She could not swim, and could not read his thoughts of alarm. She saw in him the king of swimmers – the cat fish, the shark, the whale – and giggled like a child, loving him, loving his bravery.
He was buffeted by a thousand torrential wavelets fresh from under the bridge, and was tossed in a thousand directions until he faced her, but being fluent only in gulps of water jumping unto his face and into his mouth, he waved for rescue.
She, though wondering why he was swimming farther away, waved back at him, excited, smiling, loving him, loving his bravery.
He is carried into the first of – one two three four five and eight and nine – nine tributaries, and the currents kept coming back for more of his frenzied breaststrokes which only enslave him more to the turbulence of the riven flow.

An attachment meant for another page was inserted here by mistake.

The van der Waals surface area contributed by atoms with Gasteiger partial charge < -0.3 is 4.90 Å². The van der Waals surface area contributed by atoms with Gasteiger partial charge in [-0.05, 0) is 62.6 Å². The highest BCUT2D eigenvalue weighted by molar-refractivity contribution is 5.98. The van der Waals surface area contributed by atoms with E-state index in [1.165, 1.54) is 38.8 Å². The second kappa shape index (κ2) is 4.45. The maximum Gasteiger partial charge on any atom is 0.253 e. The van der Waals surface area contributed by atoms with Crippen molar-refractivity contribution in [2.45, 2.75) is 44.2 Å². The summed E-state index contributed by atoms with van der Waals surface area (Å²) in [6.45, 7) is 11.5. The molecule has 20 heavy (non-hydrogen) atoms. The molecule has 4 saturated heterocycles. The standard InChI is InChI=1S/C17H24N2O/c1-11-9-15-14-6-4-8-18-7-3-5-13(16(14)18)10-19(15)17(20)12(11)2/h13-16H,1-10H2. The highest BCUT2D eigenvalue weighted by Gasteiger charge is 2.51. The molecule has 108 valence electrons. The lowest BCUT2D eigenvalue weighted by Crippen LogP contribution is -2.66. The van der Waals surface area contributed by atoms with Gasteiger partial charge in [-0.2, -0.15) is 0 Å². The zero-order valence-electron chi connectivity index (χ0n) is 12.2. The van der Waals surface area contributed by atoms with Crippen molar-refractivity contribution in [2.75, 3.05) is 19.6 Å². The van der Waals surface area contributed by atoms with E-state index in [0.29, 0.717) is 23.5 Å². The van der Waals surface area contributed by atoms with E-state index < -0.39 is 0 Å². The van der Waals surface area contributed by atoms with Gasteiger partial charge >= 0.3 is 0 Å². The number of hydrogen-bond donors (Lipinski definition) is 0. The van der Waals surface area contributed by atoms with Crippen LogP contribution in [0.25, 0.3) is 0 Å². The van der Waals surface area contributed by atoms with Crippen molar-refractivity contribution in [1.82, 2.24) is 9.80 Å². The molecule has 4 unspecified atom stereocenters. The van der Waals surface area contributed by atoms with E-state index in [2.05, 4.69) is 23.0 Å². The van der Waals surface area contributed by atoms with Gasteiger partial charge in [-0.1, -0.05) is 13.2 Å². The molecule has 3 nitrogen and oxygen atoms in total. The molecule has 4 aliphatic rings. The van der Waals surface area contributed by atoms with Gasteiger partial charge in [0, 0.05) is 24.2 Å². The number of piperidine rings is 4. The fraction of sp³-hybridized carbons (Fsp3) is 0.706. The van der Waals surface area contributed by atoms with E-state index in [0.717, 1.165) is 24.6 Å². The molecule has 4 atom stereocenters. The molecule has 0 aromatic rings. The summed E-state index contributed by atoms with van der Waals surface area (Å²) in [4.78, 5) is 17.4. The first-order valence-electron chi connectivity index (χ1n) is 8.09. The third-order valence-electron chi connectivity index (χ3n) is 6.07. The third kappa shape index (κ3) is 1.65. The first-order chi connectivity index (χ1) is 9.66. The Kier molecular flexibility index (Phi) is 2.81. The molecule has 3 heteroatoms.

She lost sight of him, but held onto the thought that this was one of his practical jokes (he had once convincingly played dead one evening at her apartment; she’d have given him an Oscar if she hadn’t been distraught – it was a joke in bad taste, for all the boys she’d previously dated had died by one mystery or another; it was a mystery to her why she’d stayed with any of them for more than six months; none of them had a sense of humour, and none had ever popped out from behind her, to startle her, as she was expecting him to do anytime soon.) She loved him, she loved his bravery.
He clutched at a handful of straws, having drifted to the edge of this tributary; they snapped. His heart was racing as fast as the thrusts of the river were throwing him. He said a fast prayer, his eyes wide open, searching for fast answers, firmer answers that wouldn’t snap in his clutch.
he spat through gritted teeth that yet chattered, his nostrils flaring, as fumes shot out of them and into the cold water that yet tossed him on, affording him no breath to waste on cursing innocent straws, dragging him to deeper flows, to where there were no straws to clutch – or to curse.